After rebirth is new life. We step into the barbershop. A barber’s chair on a podium takes center stage. Photographs of haircuts Abdu’Allah gave cover a wall. 

“I started cutting hair as a student just to make money and I realized this is a wonderful social space where you meet people. They open up to you. It has been an interesting space for communities to share stories. It is a very secure and private space.” 

“As I utilize people from the shop, I cut someone’s hair and photograph them,” he explained “That was my case I’d carry all my tools in,” he said pointing to a case on exhibit. “I’d carry my tools by day and in the evening, it would double as a DJ case.”

Abdu’Allah had worked in a barbershop on the northwest side of London in Harlesden, where he grew up. As a child, he’d go to the barbershop and read comics. “That’s the way I came to understand line and form, learned to draw.” 

A collection of Black Panther comics is featured nearby. “It is important to include them to talk about identity and aspirations and black futurity,” he said. 

Hair and an exploration of identity

The plan was to have clients’ hair incorporated in the work, he said. “For the past five years, I have also been cutting my own hair. And, because of Covid, it became aligned with the Blu3Print, where it says ‘my humanity is tied up with your humanity.’ I use my own hair inside their depictions, so I am inside of them. In some ways, we are integrated as one unit. 

“This piece talks about me in the community, my aspirations for youth in the community and how art should also speak to the local populace.”

Some people from the community appear in Hair Traits and other works in the exhibition. During opening night, those models from the community are walking around, viewing their own portraits on display.

Different perspectives on the Garden of Eden

In the center of the exhibition, there is a conceptual installation called “The Garden of Eden,” a large box with two different entrances. Those with blue eyes enter through one door while those with brown eyes enter another.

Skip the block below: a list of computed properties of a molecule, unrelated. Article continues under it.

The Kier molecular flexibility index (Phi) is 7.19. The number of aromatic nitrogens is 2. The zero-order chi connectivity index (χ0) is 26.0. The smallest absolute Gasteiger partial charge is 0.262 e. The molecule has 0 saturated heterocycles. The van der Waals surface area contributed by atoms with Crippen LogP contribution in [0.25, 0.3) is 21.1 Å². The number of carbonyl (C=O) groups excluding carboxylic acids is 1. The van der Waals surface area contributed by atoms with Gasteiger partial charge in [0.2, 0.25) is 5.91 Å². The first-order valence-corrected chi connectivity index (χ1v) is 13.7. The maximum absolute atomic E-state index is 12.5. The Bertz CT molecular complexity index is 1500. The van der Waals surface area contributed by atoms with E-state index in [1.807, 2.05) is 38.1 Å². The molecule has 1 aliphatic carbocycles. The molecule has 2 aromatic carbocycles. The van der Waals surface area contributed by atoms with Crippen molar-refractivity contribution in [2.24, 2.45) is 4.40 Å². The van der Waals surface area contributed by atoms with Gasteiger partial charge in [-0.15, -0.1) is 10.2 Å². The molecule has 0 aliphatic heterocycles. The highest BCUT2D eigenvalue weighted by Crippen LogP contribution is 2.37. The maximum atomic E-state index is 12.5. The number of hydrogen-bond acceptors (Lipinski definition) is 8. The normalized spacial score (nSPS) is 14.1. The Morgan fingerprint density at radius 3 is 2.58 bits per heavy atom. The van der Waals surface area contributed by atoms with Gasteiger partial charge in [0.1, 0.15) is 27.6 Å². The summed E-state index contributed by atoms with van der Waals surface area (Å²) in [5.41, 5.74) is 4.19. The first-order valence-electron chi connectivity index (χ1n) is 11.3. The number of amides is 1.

When blue-eyed people enter, they find themselves in an inner chamber with reflective walls. They only see themselves. The brown-eyed people are outside the inner chamber and can observe them. “It is very much like life,” Abdu’Allah mused. “There are people who know what the deal is while others are tucked away in their insular world. 

“In some ways, this is also a metaphor for my body,” he said. “When I was a kid, I’d lie on my back, close my eyes and look at the sun through my eyelids. It would always be red. I’ll always remember that red glow when I closed my eyes. That was the only way I could feel at one with my body and slow myself down. I’d close my eyes and wouldn’t be distracted by everything around me.

“That’s why I put it in the middle of the show. As you come out, you go into another experience.When you come out, I feel like you’re enlightened,” Abdu’Allah said, “the transitioning from darkness to light. 

“And over here, we have the Masons who always seek more light,” he said, walking toward larger-than-life portraits in a bright room. “That is the essence of who they are as human beings,” he said. “When you come out, you have a good idea what Dark Matter is about.”

Faisal Abdu’Allah made the installation “The Garden of Eden” in collaboration with Sir David Adjaye. It explores the privileges given to certain people based on “the nuances of their genetic matter,” exhibition signage explains.

Ovet Hughes and Hertis Smith stand before their portraits. Artist Faisal Abdu’Allah said he wanted to honor these Masons who work outside of the public spotlight for the good of the greater community.

“The beauty of the Masons is that they don’t have a particular religion they follow. The main goal is to be a good human being, a way in which a group of thoughtful, caring people can be part of an organization that cares about the community,” he said.

“When you go to the end, you go past my early drawings from the Malcom X series on to the patents,” he noted. A display on a wall at the end of the exhibit features black inventors from the 19th century who made devices like the ironing board that are still useful in our everyday lives. “It signals a point of becoming and that there will be more things we will be able to unpack, convey and illustrate for a wider audience.”

Faisal Abdu’Allah incorporates young people into his interactive portrait series “Hair Traits.” “Young people are very much a part of my work,” he said. “It is extremely important they see themselves as seen.”

Artist Faisal Abdu’Allah poses with his subject Angel Garcia, 12, of Madison.